T.J. Oshie scored the Cap's eighth playoff hat trick, and the first...
Hockey ‘N Heels: Hottest Ticket in Town
Here’s a little-known secret for the 70+ % of DC hockey fans who are of the masculine variety:
There’s a Caps event that’s harder to get tickets to than the Winter Classic or the Stanley Cup Final, and it’s just for us girls.
I’m talking, of course, about Hockey ‘N Heels. It’s an evening of instruction about the basics of hockey, hosted by 3-4 players and a few of the team coaches and alumni. Normally, it’s a form of rookie hazing – last year’s “hosts” included Marcus Johansson, Braden Holtby, DJ King, and Matthieu Perrault, though familiar faces Semyon Varlamov and Tyler Sloan were also in attendance. The concept is getting to be more widespread event as it’s proven successful, as well – the Pens host one, and there are similar events scattered around the NHL.
That being said, it’s almost impossible to get tickets. I don’t mean “Stanley Cup Final, tickets start at $500 on Stubhub” impossible, I mean “Nothing on the resale market and only 200 to start” impossible. While the number of attendees for Hockey ‘N Heels has been kept reasonable static for the last few years, interest amongst the female fanbase has exploded in reaction to increasing popularity and visibility of hockey in the region. Tickets have been selling out online in under five minutes for the last two years, and it’s gotten to the point where it’s a roll of the dice whether one will even receive an option to purchase at all – yesterday morning the Ticketmaster sub-site that handles the sales was overloaded before the tickets were released, and the problem wasn’t resolved until after the event had sold out.
I attended the event last spring, on the strength of a recommendation from a friend that the session with Capitals Strength & Conditioning Coach Corin Nemish was worth the price of admission alone. Despite the chauvinistic name, they treated the attendees as hockey fans first and foremost – things were explained, but not dumbed down unnecessarily. A perfect example of this was the 5 minute argument over pros/cons/strategies against Tampa Bay’s version of the Neutral Zone Trap that occurred during the video review session.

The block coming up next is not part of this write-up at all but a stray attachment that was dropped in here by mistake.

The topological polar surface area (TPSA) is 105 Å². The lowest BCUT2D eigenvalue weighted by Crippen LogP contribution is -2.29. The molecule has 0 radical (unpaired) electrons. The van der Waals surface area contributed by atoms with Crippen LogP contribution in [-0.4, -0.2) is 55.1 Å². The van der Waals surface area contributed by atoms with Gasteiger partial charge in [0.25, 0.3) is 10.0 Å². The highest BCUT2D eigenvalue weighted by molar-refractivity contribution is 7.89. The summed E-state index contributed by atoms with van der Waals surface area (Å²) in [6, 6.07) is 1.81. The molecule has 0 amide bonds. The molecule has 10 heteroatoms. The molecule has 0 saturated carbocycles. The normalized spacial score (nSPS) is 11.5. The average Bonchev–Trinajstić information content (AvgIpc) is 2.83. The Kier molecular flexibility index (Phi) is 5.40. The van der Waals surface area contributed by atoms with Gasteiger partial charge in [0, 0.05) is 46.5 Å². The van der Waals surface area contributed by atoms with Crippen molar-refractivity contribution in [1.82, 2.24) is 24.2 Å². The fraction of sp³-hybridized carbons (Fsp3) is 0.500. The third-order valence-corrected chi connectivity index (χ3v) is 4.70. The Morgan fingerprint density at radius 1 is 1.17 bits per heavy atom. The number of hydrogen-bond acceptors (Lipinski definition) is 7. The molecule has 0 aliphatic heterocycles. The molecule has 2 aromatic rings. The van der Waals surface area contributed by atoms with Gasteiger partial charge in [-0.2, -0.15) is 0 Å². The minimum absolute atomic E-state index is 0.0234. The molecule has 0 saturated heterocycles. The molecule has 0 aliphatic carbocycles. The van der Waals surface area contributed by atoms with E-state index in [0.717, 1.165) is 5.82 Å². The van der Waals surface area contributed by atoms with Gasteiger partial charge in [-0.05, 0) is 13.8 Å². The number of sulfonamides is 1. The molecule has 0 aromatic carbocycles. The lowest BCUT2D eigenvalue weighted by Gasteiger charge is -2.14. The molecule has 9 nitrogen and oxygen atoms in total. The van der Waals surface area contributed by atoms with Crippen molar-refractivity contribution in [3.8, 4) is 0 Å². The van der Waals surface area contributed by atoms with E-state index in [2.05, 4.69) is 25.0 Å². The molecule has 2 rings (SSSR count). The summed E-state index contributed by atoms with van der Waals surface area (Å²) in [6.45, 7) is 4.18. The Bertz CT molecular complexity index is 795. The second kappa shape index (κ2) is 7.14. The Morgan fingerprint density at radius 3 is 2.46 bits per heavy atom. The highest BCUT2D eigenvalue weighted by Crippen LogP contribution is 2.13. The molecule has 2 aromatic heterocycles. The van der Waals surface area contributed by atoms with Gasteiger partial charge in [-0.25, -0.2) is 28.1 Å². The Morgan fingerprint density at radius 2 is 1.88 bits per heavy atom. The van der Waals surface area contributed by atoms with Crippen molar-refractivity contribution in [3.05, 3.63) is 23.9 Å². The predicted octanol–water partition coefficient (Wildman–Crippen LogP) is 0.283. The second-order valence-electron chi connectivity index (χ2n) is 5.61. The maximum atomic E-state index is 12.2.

This fall’s Hockey ‘N Heels was likely a greater draw than ever before for a number of reasons. First and foremost, there are some big names on the proposed player roster – Nicklas Backstrom and Troy Brouwer are both slated for the on-ice instruction sessions, though lineup changes have been known to happen. In addition, the Capitals’ marketing department is remarkably good at its job. While ScarletCaps (the website aimed specifically at female fans) may be perpetually ignored, the Caps consistently mount a solid bid for attention through both online and traditional advertising venues.
The final factor is that pesky thing called the NBA Lockout. While the impact is just starting to be seen in hockey, and if the NBA season washes out entirely it’s likely to become a much stronger force, the current lockout means that basketball fans are looking to try new things. Hockey ‘N Heels is all about trying new things, combining ground-level instruction on the game of hockey with a ticket to a weeknight hockey game. Admission isn’t cheap – up to $105 this fall – but it hasn’t yet reached the threshold where price outweighs the value of the ticket.
As long as the Caps remain successful, it’s unlikely that particular line in the sand will be seen any time soon. It makes a Hockey ‘N Heels ticket, if you can snag it, one of the most sought after items on the NHL market. Someone will sell you an autographed jersey; nobody’s going to sell their HNH seat.